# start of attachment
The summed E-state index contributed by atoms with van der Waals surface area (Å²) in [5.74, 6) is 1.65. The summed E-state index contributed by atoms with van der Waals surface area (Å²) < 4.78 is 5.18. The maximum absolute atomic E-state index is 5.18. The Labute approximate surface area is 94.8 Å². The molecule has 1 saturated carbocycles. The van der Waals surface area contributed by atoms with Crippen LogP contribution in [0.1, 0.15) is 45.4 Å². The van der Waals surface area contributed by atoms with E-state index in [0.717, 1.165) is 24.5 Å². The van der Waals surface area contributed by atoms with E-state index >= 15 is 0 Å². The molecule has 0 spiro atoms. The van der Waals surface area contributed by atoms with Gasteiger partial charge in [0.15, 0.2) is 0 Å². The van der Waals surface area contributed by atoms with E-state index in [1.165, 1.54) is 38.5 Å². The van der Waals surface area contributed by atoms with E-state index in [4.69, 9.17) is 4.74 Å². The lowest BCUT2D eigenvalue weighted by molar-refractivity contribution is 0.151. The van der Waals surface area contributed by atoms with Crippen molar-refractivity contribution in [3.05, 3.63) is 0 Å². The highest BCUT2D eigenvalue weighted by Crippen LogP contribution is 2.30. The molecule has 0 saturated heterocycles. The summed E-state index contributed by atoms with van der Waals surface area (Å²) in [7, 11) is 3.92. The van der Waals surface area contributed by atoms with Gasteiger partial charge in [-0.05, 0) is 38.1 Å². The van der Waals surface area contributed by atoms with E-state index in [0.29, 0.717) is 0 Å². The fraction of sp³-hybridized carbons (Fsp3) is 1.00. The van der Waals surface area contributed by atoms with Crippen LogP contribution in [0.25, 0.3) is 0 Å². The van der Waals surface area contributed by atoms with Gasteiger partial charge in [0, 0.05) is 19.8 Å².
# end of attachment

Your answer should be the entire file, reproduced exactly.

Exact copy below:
The summed E-state index contributed by atoms with van der Waals surface area (Å²) in [5.74, 6) is 1.65. The summed E-state index contributed by atoms with van der Waals surface area (Å²) < 4.78 is 5.18. The maximum absolute atomic E-state index is 5.18. The Labute approximate surface area is 94.8 Å². The molecule has 1 saturated carbocycles. The van der Waals surface area contributed by atoms with Crippen LogP contribution in [0.1, 0.15) is 45.4 Å². The van der Waals surface area contributed by atoms with E-state index in [0.717, 1.165) is 24.5 Å². The van der Waals surface area contributed by atoms with E-state index >= 15 is 0 Å². The molecule has 0 spiro atoms. The van der Waals surface area contributed by atoms with Gasteiger partial charge in [0.15, 0.2) is 0 Å². The van der Waals surface area contributed by atoms with E-state index in [1.165, 1.54) is 38.5 Å². The van der Waals surface area contributed by atoms with E-state index in [4.69, 9.17) is 4.74 Å². The lowest BCUT2D eigenvalue weighted by molar-refractivity contribution is 0.151. The van der Waals surface area contributed by atoms with Crippen molar-refractivity contribution in [3.05, 3.63) is 0 Å². The highest BCUT2D eigenvalue weighted by Crippen LogP contribution is 2.30. The molecule has 0 saturated heterocycles. The summed E-state index contributed by atoms with van der Waals surface area (Å²) in [7, 11) is 3.92. The van der Waals surface area contributed by atoms with Gasteiger partial charge in [-0.05, 0) is 38.1 Å². The van der Waals surface area contributed by atoms with E-state index in [0.29, 0.717) is 0 Å². The fraction of sp³-hybridized carbons (Fsp3) is 1.00. The van der Waals surface area contributed by atoms with Crippen LogP contribution in [0.25, 0.3) is 0 Å². The van der Waals surface area contributed by atoms with Gasteiger partial charge in [0, 0.05) is 19.8 Å².